Through the weeping household stalked a small black cat—just past kittenhood, and more gamine than gangly. She darted past the skirts of a grieving wife as the woman buried her face in a... [+]
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Despite everything, Henry Banner does have some faults. He can occasionally be violent, and he sometimes stays at the foot of my bed when I go to sleep, which makes me jump out of my skin when I wake up and see his icy eyes staring at me. Henry has many different moods. He may watch over me, which makes me smile. He may also really hurt me, which frightens me. Despite everything, Henry never leaves me alone. He is there at breakfast, but Henry does not eat. He is there at the office, but Henry does not work. He is there at the store, at the swimming pool, at the park, at friends’ houses, to name but a few. The only place where Henry does not follow me is to the cemetery. He hates that. He hates seeing his own tombstone.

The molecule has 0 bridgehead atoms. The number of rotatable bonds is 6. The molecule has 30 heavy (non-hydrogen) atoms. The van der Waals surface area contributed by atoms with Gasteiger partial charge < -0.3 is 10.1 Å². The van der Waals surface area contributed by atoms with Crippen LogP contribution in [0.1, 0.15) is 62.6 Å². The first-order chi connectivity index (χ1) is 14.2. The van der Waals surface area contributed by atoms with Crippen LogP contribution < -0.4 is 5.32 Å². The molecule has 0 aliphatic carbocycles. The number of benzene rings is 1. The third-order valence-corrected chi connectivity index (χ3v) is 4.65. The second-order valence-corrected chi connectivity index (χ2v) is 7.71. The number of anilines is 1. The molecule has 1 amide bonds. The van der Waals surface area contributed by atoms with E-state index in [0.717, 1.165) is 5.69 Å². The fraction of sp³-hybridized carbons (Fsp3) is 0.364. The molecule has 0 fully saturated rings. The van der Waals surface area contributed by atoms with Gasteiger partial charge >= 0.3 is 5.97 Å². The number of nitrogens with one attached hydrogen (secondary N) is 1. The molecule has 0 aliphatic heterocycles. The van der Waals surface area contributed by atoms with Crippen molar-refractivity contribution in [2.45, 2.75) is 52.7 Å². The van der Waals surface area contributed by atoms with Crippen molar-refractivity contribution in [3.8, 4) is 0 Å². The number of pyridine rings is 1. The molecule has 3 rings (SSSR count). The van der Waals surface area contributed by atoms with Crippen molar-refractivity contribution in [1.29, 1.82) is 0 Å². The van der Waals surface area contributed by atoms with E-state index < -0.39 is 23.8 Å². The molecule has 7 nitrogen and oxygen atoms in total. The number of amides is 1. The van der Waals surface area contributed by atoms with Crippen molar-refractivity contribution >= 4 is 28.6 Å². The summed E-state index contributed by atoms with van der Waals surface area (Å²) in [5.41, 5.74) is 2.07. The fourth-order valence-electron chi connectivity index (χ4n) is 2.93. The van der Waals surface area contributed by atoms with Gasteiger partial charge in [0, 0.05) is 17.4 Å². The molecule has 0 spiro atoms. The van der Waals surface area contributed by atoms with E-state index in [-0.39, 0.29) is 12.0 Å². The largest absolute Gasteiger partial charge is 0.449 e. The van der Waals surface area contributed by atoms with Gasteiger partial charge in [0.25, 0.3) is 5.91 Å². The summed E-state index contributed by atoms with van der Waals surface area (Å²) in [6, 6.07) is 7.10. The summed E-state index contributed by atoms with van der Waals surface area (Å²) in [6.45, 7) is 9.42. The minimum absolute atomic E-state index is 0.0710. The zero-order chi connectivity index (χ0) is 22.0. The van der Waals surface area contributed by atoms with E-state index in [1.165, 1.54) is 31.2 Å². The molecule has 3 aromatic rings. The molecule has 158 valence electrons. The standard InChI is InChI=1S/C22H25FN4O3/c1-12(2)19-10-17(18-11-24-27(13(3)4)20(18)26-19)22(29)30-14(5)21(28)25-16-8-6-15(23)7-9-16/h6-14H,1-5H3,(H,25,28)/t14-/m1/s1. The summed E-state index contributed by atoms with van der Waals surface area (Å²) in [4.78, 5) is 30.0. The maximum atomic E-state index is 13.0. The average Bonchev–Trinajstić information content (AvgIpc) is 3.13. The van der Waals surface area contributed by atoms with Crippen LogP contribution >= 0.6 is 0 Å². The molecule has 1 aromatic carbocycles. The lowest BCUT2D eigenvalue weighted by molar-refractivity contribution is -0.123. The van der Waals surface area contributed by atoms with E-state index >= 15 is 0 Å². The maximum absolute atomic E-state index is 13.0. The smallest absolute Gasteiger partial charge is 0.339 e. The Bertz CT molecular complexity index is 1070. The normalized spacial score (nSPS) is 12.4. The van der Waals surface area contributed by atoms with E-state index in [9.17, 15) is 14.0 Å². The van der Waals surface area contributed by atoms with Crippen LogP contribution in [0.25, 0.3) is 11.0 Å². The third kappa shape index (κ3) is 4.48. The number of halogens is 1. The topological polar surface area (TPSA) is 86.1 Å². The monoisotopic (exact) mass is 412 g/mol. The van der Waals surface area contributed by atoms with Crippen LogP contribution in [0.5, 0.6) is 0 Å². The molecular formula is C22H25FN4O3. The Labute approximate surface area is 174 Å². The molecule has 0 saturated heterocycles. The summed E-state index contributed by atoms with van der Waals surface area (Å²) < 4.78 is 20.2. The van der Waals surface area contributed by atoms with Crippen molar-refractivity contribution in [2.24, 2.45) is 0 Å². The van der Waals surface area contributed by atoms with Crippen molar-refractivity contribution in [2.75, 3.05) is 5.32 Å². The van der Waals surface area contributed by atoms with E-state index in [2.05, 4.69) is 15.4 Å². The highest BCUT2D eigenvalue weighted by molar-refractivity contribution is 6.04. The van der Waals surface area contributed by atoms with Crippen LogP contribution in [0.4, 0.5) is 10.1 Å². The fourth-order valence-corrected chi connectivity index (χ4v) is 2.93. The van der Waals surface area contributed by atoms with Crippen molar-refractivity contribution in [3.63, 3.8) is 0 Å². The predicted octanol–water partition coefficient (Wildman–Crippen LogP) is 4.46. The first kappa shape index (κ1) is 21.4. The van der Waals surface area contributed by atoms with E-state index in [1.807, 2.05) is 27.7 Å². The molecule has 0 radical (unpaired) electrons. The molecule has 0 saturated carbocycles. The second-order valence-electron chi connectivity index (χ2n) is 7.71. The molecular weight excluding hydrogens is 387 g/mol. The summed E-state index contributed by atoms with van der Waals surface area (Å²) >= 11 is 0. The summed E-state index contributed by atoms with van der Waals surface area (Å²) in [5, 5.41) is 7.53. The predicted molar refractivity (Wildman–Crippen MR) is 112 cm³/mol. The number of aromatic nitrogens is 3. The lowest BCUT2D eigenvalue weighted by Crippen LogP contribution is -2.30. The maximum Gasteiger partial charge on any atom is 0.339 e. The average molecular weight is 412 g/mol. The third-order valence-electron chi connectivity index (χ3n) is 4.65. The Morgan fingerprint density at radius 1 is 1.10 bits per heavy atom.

One lovely morning, Henry Banner was walking through the town center. He had already drunken a coffee and smoked a cigarette. Henry was in a jovial mood, he was wearing his best suit. The day was starting well. I met Henry Banner that morning, on the pedestrian crossing. My car still remembers it. Ever since, Henry has been pulling faces at me in the rear-view mirror. You have to say, he’s got the perfect face for that now.